The Basics: Scales and Arpeggios
by, 01-01-2016 at 06:24 PM (4912 Views)
Would you like to be able to sight read better? Would you like to be able to improve your technique? Would you like to relax more when playing music so you can focus on the music instead of the notes? Then keep reading!
I have always emphasized that students and advanced players should be doing scales and arpeggios every day. You should know them well enough to incorporate them in your practice without needing music in front of you. That step may take a while, but it is not too difficult to achieve. I knew my scales by heart in high school (through 4 sharps and 4 flats per my school's requirements). Then to learn arpeggios, you build on the knowledge of scales. The Bb major arpeggio (or chord) is based on the 1st, 3rd, and 5th notes of the Bb scale, for example. So in the example below you see many examples of arpeggios using Bb/D/F .
The first example below is the famous Strauss horn concerto (#1). As you can see it is almost entirely made up of various settings of a Bb arpeggio and various scale fragments. But is it not just standard classical literature that follows this pattern. If you look at the theme & variation solos we often play they are built largely the same way.
And Matia, Arban, Clarke, etc. did not write there technical showpieces in 6 flats or 6 sharps. To jump into those solos you can usually find comfort if you know your concert Eb, F, and Bb scales (T.C. = F, G, and C) with some instances of Ab or Db (T.C. = Bb or Eb). Going into more diverse repertoire you will find similar comfort knowing the more difficult scales.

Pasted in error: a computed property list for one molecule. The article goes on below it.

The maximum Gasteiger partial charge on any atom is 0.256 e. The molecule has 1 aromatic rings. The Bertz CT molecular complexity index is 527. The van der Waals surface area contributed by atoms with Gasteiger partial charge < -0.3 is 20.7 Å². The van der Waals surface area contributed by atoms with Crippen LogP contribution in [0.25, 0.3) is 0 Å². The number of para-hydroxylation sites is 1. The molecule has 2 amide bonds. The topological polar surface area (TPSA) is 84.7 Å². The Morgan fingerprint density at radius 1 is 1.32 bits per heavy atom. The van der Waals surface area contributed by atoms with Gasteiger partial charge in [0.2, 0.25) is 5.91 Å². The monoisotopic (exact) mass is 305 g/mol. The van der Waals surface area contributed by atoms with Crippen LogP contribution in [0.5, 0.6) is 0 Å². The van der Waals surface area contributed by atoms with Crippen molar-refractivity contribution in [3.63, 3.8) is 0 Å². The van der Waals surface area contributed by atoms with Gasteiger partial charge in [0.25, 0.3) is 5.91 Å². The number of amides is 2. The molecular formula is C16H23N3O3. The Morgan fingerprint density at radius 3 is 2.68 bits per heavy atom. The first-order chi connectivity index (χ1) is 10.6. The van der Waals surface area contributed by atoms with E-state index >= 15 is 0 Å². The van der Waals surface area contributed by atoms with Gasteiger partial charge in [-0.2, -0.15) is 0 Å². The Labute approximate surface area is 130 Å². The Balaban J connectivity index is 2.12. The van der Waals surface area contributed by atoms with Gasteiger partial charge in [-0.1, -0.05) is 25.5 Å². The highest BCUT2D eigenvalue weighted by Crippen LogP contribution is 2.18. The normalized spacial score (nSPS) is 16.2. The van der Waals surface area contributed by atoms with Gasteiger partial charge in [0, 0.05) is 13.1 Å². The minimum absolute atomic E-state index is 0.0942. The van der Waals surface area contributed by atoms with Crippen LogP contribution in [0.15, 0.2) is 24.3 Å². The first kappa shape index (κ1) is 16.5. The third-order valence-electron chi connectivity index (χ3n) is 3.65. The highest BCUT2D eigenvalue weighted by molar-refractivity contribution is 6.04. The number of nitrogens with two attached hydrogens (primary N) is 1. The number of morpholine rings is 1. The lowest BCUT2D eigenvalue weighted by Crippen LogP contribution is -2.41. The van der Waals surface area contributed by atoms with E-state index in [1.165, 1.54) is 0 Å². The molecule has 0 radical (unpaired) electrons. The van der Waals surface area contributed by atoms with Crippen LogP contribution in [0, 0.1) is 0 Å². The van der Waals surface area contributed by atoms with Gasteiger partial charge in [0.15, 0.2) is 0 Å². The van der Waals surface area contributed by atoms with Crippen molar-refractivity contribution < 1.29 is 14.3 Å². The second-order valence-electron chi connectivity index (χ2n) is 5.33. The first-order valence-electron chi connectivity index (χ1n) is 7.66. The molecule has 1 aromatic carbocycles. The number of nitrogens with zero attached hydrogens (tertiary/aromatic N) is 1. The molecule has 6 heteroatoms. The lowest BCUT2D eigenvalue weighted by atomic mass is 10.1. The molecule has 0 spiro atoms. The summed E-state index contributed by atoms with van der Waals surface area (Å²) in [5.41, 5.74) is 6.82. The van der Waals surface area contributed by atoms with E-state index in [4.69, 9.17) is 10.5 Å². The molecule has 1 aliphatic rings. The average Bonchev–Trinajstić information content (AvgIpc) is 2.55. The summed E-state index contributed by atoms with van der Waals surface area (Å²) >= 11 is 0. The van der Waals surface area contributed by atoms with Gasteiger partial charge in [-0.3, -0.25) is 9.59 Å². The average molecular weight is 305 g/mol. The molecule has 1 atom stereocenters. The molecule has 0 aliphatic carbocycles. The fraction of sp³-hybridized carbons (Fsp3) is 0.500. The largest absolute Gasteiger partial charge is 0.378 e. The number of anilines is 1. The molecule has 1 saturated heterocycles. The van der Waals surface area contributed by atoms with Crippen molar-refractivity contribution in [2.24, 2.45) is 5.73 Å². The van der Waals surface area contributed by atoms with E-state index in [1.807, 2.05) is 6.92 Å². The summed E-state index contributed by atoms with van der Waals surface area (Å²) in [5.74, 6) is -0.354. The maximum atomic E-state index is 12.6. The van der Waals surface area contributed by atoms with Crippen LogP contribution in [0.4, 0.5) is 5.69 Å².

Think of Carnival of Venice, for example. Most of the versions we play are in Eb concert (T.C. = F). The Manning version that Harold Brasch used is in Bb concert (T.C. = C). Consider the notes you encounter. Most fall within the fundamental scale, with a few chromatic alterations as passing tones or "returning tones." Most places in the Clarke/Arban versions when you see a written D (T.C. = E) you don't need to stop and wonder if it is natural or flat if you know the Eb (F) scale - it is a natural in that scale.
Below is the Strauss horn concerto opening. The outlines show how much this relies on scales and chords.
I'd like to record that someday, but in the meantime I recorded two very direct examples. The first is "A Groovy Kind of Love" by Toni Wine and Carole Bayer Sager, made famous on the pop charts by The Mindbenders. As you can see in the opening phrase below, the piece is entirely connect notes from the scale (or repeated notes) until the first jump between notes 31 and 32! It is the most obvious example I can recall from the top 40 charts, but of course Christmas carols like "Joy the the World" and "The First Noel" are also very scale dependent.
Here is the video I just recorded:
The next example is one I wanted to record regardless of this post's focus on scales and arpeggios. It is the theme from the "Tammy" movies (music by Jay Livingston and Ray Evans), which stared Debbie Reynolds and later Tuesday Weld. This song spent time in the top 40 as well. It is a very simple, but very pretty song. Notice the use of arpeggios in the opening.
Not shown above, but easy to hear in the bridge section, is its reliance on arpeggios as well. On the 2nd time through, when the piano is playing the solo, I do a couple short "answers" based on the same arpeggios the piano just played. Here is the video: